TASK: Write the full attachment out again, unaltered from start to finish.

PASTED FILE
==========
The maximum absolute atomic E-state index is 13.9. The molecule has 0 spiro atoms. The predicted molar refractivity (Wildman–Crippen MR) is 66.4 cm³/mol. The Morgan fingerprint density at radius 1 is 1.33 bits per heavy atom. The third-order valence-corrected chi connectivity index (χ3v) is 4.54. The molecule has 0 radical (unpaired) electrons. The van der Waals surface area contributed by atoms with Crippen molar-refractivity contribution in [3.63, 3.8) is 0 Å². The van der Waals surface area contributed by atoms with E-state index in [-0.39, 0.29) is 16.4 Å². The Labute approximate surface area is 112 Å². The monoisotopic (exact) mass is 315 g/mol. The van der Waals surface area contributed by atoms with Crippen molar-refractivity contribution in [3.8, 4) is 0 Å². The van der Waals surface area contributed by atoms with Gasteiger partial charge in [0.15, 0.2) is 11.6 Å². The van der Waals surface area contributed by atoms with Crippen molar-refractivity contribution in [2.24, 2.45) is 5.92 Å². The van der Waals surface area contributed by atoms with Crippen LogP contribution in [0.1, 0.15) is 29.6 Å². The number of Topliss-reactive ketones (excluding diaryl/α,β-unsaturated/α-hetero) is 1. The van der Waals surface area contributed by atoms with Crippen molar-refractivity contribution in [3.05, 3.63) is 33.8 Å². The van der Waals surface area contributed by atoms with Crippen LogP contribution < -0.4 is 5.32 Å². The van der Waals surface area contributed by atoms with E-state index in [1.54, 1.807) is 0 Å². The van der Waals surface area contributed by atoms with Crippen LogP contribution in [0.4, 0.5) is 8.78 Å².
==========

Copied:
The maximum absolute atomic E-state index is 13.9. The molecule has 0 spiro atoms. The predicted molar refractivity (Wildman–Crippen MR) is 66.4 cm³/mol. The Morgan fingerprint density at radius 1 is 1.33 bits per heavy atom. The third-order valence-corrected chi connectivity index (χ3v) is 4.54. The molecule has 0 radical (unpaired) electrons. The van der Waals surface area contributed by atoms with Crippen molar-refractivity contribution in [3.63, 3.8) is 0 Å². The van der Waals surface area contributed by atoms with E-state index in [-0.39, 0.29) is 16.4 Å². The Labute approximate surface area is 112 Å². The monoisotopic (exact) mass is 315 g/mol. The van der Waals surface area contributed by atoms with Crippen molar-refractivity contribution in [3.8, 4) is 0 Å². The van der Waals surface area contributed by atoms with Gasteiger partial charge in [0.15, 0.2) is 11.6 Å². The van der Waals surface area contributed by atoms with Crippen molar-refractivity contribution in [2.24, 2.45) is 5.92 Å². The van der Waals surface area contributed by atoms with Crippen LogP contribution in [0.1, 0.15) is 29.6 Å². The number of Topliss-reactive ketones (excluding diaryl/α,β-unsaturated/α-hetero) is 1. The van der Waals surface area contributed by atoms with Crippen molar-refractivity contribution in [3.05, 3.63) is 33.8 Å². The van der Waals surface area contributed by atoms with Crippen LogP contribution < -0.4 is 5.32 Å². The van der Waals surface area contributed by atoms with E-state index in [1.54, 1.807) is 0 Å². The van der Waals surface area contributed by atoms with Crippen LogP contribution in [0.4, 0.5) is 8.78 Å².